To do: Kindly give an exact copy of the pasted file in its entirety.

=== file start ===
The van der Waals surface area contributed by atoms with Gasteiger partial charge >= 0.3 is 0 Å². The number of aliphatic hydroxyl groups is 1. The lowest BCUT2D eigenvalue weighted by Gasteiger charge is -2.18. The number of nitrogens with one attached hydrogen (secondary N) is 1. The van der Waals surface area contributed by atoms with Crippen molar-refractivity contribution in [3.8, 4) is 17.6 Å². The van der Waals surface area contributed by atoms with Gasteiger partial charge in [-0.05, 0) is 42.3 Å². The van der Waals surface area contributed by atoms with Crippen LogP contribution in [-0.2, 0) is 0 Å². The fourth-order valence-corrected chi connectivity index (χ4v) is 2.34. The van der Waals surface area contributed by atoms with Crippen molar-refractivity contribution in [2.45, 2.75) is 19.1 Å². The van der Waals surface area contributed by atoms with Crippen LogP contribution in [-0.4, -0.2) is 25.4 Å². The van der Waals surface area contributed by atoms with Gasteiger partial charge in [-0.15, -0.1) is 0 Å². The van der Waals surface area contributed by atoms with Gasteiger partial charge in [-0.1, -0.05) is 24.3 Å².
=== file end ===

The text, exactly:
The van der Waals surface area contributed by atoms with Gasteiger partial charge >= 0.3 is 0 Å². The number of aliphatic hydroxyl groups is 1. The lowest BCUT2D eigenvalue weighted by Gasteiger charge is -2.18. The number of nitrogens with one attached hydrogen (secondary N) is 1. The van der Waals surface area contributed by atoms with Crippen molar-refractivity contribution in [3.8, 4) is 17.6 Å². The van der Waals surface area contributed by atoms with Gasteiger partial charge in [-0.05, 0) is 42.3 Å². The van der Waals surface area contributed by atoms with Crippen LogP contribution in [-0.2, 0) is 0 Å². The fourth-order valence-corrected chi connectivity index (χ4v) is 2.34. The van der Waals surface area contributed by atoms with Crippen molar-refractivity contribution in [2.45, 2.75) is 19.1 Å². The van der Waals surface area contributed by atoms with Crippen LogP contribution in [-0.4, -0.2) is 25.4 Å². The van der Waals surface area contributed by atoms with Gasteiger partial charge in [-0.15, -0.1) is 0 Å². The van der Waals surface area contributed by atoms with Gasteiger partial charge in [-0.1, -0.05) is 24.3 Å².